Injuries closed the door on a pro football career. Instead, Don Louis found success in music

The East Texas country singer’s new single, “Long Time Comin,'” is out on streaming platforms today.

By Kristen CabreraApril 19, 2024 2:20 pm, ,

When one door closes, another opens – that we often look so hard at that closed door, it’s hard to see the one that’s just open for us. But for singer and songwriter Don Louis, you couldn’t say that.

Originally from Commerce, Texas, he thought sports was his calling growing up. In fact, he was on his way to a pro football camp when the effects of his injuries sank in. He knew he’d have to hang up his cleats and his gridiron dreams, but that wouldn’t be the end of his story.

Far from it. It was only just beginning.

Don Louis joined the Standard to talk about his journey from East Texas to becoming a successful musician. Listen to interview above or read the transcript below.

This transcript has been edited lightly for clarity:

Texas Standard: Congratulations on your success and continued growing success in music. Tell us a little bit about what life was like growing up in East Texas.

Oh, man. It was… Definitely make you a lot tougher if you come from where I come from.

I was born out there in Dallas, Texas. Ended up moving to a place called Cumby in between Cumby to Commerce area and grew up on a little 12 acre farm with my step-pop and my two brothers. Man, we ran a farm out there. It was not for the faint of heart and definitely made us stronger.

But everything you learn out there in the fields is what you take to real life. Nothing’s given to you. Hard work got to be happening every day, and we’ve been able to apply it to the music dream for myself.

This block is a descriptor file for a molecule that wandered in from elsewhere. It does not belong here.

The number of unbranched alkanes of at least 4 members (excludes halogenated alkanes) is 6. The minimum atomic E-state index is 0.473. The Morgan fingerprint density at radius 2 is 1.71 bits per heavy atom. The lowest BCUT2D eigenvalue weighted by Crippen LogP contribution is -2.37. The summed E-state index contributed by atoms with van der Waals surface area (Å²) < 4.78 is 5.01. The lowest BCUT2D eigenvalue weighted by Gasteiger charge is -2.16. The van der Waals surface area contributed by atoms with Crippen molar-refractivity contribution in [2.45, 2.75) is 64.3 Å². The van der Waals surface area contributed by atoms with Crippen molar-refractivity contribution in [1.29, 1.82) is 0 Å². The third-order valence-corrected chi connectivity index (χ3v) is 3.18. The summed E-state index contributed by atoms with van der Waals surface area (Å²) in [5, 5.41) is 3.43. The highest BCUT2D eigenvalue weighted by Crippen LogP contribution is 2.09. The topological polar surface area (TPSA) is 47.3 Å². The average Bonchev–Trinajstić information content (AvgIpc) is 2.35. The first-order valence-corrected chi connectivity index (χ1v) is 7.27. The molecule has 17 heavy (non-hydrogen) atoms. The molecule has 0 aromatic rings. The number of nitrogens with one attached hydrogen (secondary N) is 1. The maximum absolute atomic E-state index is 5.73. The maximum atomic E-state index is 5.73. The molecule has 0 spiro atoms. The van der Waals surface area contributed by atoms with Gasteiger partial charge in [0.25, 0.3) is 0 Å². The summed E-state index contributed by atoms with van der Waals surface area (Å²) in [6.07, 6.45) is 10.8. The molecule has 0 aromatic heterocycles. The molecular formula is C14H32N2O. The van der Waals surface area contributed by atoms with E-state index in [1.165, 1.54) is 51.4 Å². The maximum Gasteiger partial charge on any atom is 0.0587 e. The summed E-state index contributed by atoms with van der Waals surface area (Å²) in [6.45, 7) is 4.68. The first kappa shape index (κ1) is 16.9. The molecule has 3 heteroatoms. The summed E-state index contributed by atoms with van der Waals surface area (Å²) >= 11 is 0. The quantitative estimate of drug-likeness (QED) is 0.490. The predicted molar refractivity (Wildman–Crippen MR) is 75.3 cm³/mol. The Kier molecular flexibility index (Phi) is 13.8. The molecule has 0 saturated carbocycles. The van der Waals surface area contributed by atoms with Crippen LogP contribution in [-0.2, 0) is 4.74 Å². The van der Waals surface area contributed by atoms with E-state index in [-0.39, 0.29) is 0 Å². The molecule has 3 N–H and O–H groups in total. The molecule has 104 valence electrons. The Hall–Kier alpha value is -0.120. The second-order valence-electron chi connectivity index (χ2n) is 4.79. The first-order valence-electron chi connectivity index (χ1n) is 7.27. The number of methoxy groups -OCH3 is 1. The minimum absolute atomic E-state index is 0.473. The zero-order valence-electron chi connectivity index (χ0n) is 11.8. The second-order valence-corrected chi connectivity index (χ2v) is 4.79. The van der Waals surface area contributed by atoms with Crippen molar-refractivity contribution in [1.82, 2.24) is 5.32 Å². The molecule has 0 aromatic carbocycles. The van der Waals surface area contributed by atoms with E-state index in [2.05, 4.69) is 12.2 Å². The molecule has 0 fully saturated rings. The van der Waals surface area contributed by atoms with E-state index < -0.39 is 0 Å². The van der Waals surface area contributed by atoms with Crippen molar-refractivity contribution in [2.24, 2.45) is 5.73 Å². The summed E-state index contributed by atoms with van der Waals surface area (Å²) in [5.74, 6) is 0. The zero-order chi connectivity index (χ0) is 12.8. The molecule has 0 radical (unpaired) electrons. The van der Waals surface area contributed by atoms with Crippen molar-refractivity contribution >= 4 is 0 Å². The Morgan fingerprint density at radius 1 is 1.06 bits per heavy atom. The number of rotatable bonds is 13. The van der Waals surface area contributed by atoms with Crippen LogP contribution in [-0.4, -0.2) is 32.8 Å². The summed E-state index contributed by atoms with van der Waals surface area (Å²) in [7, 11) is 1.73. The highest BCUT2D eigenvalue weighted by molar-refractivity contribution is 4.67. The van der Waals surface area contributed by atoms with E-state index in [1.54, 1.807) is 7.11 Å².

It’s been amazing to see God come into my life and work with it and you never realize what’s happening in the beginning of your life that’s going to be making so much of a difference later on.

Well, obviously, if you play football, you learn a lot of lessons along the way. But did you have a love for the sport, or was it just something you found yourself in? 

I come from a football-predominant family. My cousins, the older ones, were just so good at it and I did have a love for it. I was very good. Not just on a sense of your friends, your high school friends: “Man, I would have made it, man, if I didn’t this didn’t happen and that didn’t happen.” I feel like we had something that really stood out and it made sense.

But it didn’t work out how we wanted it to and because of that, I ended up following my dreams and learning how to play the guitar stuff. And it’s just been an amazing process and journey for myself.